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April 2016 Is Not Starting Out Well

The Urban Roamer is one of those who cringe at those “<insert name of month>, please be good to me” type of posts. But it is one of those times that we really, really hope it would be so for the rest of the month at least. Because, quite sadly, the start of April 2016 has been quite bad, and “bad” here may be an understatement. In any case, the beginning of April has been depressing, to say the least.

Due to the nature of this site and its coverage, the Urban Roamer will not discuss here what happened in Kidapawan, North Cotabato last April 1. Do check out other sources online who can provide a better view of this issue. But while I won’t be addressing it here, there’s no doubt the Kidapawan incident is one of the things that has happened this month so far that makes April 2016 very memorable in the most unfortunate manner. My heart goes out to the victims of this unfortunate event.


In the wee hours of the morning of April 1, the community of the University of the Philippines (UP) Diliman, and the greater UP community as well, awoke to a sad and shocking news which was no April Fools joke unfortunately. A beloved UP Diliman landmark, the Bulwagang Rizal or more popularly known as the Faculty Center, was razed by a fire, leaving only its facade mostly intact.

UP Diliman Bulwagang Rizal/Faculty Center on fire (photo courtesy of Chad Booc/Rappler)
After the fire (photo courtesy of Niño Orbeta/Inquirer)

Designed by Carlos Arguelles, the structure known as then as the Faculty Center was completed in 1969 to serve as the offices of the faculty and administration of the then College of Arts and Sciences in UP Diliman. The College of Arts of Sciences would eventually be split into the 3 colleges we know today: the College of Arts and Letters, (CAL) the College of Social Sciences and Philosophy, (CSSP) and the College of Science. (CS) The latter two colleges would eventually relocate the administration and faculty offices to other facilities  in the campus while the College of Arts and Letters used it to house its college administration and faculty offices (save for a few offices that housed some faculty members from the CSSP) and renamed it as the Bulwagang Rizal. (Rizal Hall)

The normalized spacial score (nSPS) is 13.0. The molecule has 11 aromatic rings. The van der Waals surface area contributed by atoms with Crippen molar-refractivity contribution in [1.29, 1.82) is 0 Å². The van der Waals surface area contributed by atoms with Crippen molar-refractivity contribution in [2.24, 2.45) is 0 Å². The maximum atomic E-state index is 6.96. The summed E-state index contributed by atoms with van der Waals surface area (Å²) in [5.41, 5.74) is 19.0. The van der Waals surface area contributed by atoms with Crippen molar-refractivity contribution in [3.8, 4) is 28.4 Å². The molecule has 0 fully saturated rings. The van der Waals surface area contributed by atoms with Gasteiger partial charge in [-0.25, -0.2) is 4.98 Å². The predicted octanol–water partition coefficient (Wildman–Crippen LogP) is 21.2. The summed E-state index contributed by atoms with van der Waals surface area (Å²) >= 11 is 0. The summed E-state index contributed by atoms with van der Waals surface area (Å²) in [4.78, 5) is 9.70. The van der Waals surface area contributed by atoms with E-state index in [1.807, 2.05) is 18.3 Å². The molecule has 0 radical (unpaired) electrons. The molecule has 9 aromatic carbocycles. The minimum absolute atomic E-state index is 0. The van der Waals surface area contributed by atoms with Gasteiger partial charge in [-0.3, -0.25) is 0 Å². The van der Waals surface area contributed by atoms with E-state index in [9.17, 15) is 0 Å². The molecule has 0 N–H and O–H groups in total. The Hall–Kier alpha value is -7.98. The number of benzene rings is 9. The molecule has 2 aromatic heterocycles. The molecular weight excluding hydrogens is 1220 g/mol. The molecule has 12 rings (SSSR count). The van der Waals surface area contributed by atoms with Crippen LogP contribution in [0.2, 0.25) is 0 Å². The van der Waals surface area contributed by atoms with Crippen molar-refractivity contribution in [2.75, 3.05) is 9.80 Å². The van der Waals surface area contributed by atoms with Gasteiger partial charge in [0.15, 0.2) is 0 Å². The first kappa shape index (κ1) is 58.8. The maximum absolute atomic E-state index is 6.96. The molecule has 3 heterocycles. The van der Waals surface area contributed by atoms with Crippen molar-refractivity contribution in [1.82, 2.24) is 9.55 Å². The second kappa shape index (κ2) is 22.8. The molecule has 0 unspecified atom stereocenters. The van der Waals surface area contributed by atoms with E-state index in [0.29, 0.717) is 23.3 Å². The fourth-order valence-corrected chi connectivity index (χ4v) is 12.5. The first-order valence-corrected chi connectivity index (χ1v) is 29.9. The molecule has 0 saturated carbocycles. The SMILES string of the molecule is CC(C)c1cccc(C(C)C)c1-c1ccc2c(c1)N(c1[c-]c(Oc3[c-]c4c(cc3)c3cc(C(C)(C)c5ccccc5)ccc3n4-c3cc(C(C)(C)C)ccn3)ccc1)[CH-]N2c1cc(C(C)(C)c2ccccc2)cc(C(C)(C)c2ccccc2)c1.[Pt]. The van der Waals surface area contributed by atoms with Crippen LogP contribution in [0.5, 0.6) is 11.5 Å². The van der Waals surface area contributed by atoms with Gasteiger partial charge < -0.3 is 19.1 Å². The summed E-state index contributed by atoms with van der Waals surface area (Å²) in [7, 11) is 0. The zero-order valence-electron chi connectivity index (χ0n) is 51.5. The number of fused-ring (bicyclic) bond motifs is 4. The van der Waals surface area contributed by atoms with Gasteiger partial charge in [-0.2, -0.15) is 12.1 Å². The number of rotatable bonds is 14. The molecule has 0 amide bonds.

Bulwagang Rizal/Faculty Center, 2011

The facility not only served as offices of the CAL and some of CSSP’s faculty (a number of whom are renowned names themselves) but also a repository of books, artworks, and other vital documents such as theses and dissertations that are kept in these offices. It also serves as the home of another important venue in the campus the Pulungang Claro M. Recto (Claro M. Recto Hall) where many dialogues pertaining to the campus and the university in general are being held.

Pulungang Claro M. Recto during Forum 1 of the 2016 UP Third World Studies Center Public Forum Series, January 29, 2016 (photo courtesy of the UP Third World Studies Center)

While I am not a UP alumnus, the building has been a part of my UP memory when I first came to know about this building when I was exploring the campus for the first time in preparation for the UPCAT as well as during my 1 semester stint as a cross-enrollee in UP Diliman. As such, I still remember roaming the corridors of this building. I meant to revisit it again as part of an upcoming series being planned on the UP Diliman campus. Sadly, I will not be able to explore much of this landmark anymore.

At this time of writing, the caused has not been determined yet. For now, my heart goes out to the UP community for their loss. And they need all the help they can get especially in rebuilding those books and documents that were lost. So go out and help to the best that you can.